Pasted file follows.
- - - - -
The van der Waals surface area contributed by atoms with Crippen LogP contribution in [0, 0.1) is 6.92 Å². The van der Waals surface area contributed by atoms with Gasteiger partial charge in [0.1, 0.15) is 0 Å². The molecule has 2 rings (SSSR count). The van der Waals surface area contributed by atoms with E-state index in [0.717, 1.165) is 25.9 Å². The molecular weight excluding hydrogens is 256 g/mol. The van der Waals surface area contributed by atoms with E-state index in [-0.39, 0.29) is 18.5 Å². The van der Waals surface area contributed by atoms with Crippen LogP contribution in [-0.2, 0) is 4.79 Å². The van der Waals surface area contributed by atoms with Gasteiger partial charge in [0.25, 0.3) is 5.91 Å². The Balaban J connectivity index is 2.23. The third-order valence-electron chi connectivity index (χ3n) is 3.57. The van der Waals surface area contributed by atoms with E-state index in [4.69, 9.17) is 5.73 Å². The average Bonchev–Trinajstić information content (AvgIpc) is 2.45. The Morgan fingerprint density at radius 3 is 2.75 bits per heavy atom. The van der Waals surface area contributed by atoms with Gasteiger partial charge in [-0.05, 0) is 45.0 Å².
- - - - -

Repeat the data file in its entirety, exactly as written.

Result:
The van der Waals surface area contributed by atoms with Crippen LogP contribution in [0, 0.1) is 6.92 Å². The van der Waals surface area contributed by atoms with Gasteiger partial charge in [0.1, 0.15) is 0 Å². The molecule has 2 rings (SSSR count). The van der Waals surface area contributed by atoms with E-state index in [0.717, 1.165) is 25.9 Å². The molecular weight excluding hydrogens is 256 g/mol. The van der Waals surface area contributed by atoms with E-state index in [-0.39, 0.29) is 18.5 Å². The van der Waals surface area contributed by atoms with Crippen LogP contribution in [-0.2, 0) is 4.79 Å². The van der Waals surface area contributed by atoms with Gasteiger partial charge in [0.25, 0.3) is 5.91 Å². The Balaban J connectivity index is 2.23. The third-order valence-electron chi connectivity index (χ3n) is 3.57. The van der Waals surface area contributed by atoms with E-state index in [4.69, 9.17) is 5.73 Å². The average Bonchev–Trinajstić information content (AvgIpc) is 2.45. The Morgan fingerprint density at radius 3 is 2.75 bits per heavy atom. The van der Waals surface area contributed by atoms with Gasteiger partial charge in [-0.05, 0) is 45.0 Å².